Global Practices

When Disaster Strikes

5 Tips for Disaster Communications



Living in Indonesia, disaster response planning is not just an academic exercise, it is necessity. The country spans a vast archipelago – 17,000+ islands stretching farther than the continental USA is wide – and sits on the so-called “ring of fire” of tectonic plate collisions, earthquakes and volcanic eruptions that constantly affects this young republic of over 242 million people.  And unfortunately, the people of Indonesia – like those of many other countries – are no strangers to acts of terrorism. 

The sad reality is that tragedies do and will continue to exist – whether naturally occurring or otherwise. And while this remains a constant, what continues to change are the methods in which we communicate these events. Recent disasters, with the bombings and subsequent manhunts in Boston being one example, highlight the significant shift in how breaking news is reported.

Clients will know that Edelman has long-championed the view that everyone is a publishing house now. And, in lighter moments, we have seen how brands can quickly create content to take advantage of the fleeting and topical.

But what about more serious disasters?

While I agree every firm is a publishing house of content, I am beginning to come to the view that every firm is not, and should not try to be, a breaking news outlet (other than for their own news). As media distribution and consumption accelerates, it is becoming increasingly important to remain grounded in responsible practices. Below I outline five personal conclusions I have reached regarding responsible and accurate disaster communications:

Firefighters in Japan assist a simulated victim during a Tropical Cyclone Condition of Readiness exercise. Image by Commander, U.S. 7th Fleet.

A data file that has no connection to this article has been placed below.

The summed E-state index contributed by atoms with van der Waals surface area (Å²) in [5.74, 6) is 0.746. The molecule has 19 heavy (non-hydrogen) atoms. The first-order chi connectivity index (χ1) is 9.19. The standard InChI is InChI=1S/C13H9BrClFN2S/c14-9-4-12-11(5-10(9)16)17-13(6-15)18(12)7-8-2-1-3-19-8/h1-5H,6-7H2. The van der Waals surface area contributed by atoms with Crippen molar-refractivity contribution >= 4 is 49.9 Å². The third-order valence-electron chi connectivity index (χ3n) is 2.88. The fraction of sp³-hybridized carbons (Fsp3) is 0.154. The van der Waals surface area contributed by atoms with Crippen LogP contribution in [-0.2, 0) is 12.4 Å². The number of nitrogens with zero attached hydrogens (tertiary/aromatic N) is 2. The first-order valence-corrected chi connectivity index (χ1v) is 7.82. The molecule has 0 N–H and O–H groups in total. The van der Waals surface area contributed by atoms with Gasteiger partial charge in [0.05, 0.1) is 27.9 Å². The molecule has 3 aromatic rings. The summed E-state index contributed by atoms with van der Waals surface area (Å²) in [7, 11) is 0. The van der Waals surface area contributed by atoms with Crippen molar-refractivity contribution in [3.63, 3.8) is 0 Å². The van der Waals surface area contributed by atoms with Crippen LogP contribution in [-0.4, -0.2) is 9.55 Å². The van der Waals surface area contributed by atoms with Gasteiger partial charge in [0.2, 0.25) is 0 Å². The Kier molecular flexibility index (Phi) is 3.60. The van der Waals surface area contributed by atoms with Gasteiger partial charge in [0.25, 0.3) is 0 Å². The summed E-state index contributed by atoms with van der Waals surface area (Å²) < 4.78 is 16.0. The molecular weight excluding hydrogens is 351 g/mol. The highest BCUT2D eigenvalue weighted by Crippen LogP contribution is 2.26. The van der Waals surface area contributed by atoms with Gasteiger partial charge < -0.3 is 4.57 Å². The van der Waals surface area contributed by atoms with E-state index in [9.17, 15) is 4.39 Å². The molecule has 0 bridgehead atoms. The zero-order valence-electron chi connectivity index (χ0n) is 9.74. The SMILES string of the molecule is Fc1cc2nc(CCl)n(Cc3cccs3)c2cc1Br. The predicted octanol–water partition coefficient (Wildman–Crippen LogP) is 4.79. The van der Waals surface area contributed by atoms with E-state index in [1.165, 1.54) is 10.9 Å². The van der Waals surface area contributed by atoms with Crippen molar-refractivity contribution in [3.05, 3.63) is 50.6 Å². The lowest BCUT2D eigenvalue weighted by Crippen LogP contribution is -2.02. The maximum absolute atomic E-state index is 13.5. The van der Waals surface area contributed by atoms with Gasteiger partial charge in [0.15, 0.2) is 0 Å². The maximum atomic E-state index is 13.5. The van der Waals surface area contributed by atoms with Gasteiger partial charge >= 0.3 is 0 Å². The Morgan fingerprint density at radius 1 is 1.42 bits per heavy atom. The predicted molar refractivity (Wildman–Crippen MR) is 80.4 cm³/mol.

1. If your firm is not directly involved, ask yourself if you should really comment. Keep in mind it may be a changing situation and your first assumptions about what is happening, and their consequences, may be way off and, subsequently, play very badly. Do not be the PR equivalent of an ambulance-chaser.
  2. If your firm is directly involved, give prompt and considered information quickly. Effective, fast communications is not hair-trigger PR, however, and it can still be considered. The basic rules of crisis PR apply: use a crisis go-team, and an information cascade, but don’t bury response planning in a committee.
  3. Be careful reacting to anything seen on Twitter. Great social PR is not about being first to comment – be sure that you understand exactly what has happened, and that you’re comfortable your brand should be commenting on it at all, before you use corporate Twitter assets. 
  4. If your firm is directly involved, do ensure that all your online assets behave responsibly. Acknowledge what has happened and consider use of a splash page to override your normal website front page; make sure fresh content on your Twitter assets reflects a tone of voice and content appropriate to the events occurring.
  5. Ensure your firm’s preparedness. Assess, plan and take contingent action should one of your key suppliers – or any supplier with which you can be associated – suffers or indeed causes a major incident or tragedy. Ask yourself: How would our firm demonstrate the steps we took to ensure our key suppliers behave legally and responsibly when working on our behalf?

Stephen Lock is head of public affairs in South East Asia and CEO of our Indonesian businesses.

Above: An anti-government protest in Warsaw, Poland. Image by CobraVerde.
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